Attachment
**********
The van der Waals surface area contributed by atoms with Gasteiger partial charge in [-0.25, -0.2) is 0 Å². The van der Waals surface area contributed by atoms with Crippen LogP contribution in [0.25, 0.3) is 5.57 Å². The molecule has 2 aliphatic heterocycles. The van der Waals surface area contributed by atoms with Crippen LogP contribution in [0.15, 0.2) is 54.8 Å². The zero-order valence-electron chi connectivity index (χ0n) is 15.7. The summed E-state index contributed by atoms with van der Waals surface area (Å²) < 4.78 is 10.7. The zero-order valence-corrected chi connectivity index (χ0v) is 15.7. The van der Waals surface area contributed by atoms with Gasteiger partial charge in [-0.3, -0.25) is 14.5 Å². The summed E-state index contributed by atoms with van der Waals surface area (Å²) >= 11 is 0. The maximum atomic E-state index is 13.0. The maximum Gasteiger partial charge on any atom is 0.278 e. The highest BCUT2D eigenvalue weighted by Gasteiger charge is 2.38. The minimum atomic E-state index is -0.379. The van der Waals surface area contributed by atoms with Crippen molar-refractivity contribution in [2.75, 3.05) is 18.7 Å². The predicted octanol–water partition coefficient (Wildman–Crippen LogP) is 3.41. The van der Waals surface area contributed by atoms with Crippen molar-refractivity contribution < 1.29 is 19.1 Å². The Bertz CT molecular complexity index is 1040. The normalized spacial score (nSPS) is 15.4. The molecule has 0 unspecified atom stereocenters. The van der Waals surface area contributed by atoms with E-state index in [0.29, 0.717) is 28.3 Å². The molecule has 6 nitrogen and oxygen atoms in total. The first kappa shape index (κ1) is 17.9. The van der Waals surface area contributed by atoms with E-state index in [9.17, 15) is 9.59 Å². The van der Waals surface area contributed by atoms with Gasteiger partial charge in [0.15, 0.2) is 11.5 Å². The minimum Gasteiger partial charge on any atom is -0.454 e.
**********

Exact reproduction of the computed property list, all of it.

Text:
The van der Waals surface area contributed by atoms with Gasteiger partial charge in [-0.25, -0.2) is 0 Å². The van der Waals surface area contributed by atoms with Crippen LogP contribution in [0.25, 0.3) is 5.57 Å². The molecule has 2 aliphatic heterocycles. The van der Waals surface area contributed by atoms with Crippen LogP contribution in [0.15, 0.2) is 54.8 Å². The zero-order valence-electron chi connectivity index (χ0n) is 15.7. The summed E-state index contributed by atoms with van der Waals surface area (Å²) < 4.78 is 10.7. The zero-order valence-corrected chi connectivity index (χ0v) is 15.7. The van der Waals surface area contributed by atoms with Gasteiger partial charge in [-0.3, -0.25) is 14.5 Å². The summed E-state index contributed by atoms with van der Waals surface area (Å²) >= 11 is 0. The maximum atomic E-state index is 13.0. The maximum Gasteiger partial charge on any atom is 0.278 e. The highest BCUT2D eigenvalue weighted by Gasteiger charge is 2.38. The minimum atomic E-state index is -0.379. The van der Waals surface area contributed by atoms with Crippen molar-refractivity contribution in [2.75, 3.05) is 18.7 Å². The predicted octanol–water partition coefficient (Wildman–Crippen LogP) is 3.41. The van der Waals surface area contributed by atoms with Crippen molar-refractivity contribution < 1.29 is 19.1 Å². The Bertz CT molecular complexity index is 1040. The normalized spacial score (nSPS) is 15.4. The molecule has 0 unspecified atom stereocenters. The van der Waals surface area contributed by atoms with E-state index in [0.29, 0.717) is 28.3 Å². The molecule has 6 nitrogen and oxygen atoms in total. The first kappa shape index (κ1) is 17.9. The van der Waals surface area contributed by atoms with E-state index in [9.17, 15) is 9.59 Å². The van der Waals surface area contributed by atoms with Gasteiger partial charge in [0.15, 0.2) is 11.5 Å². The minimum Gasteiger partial charge on any atom is -0.454 e.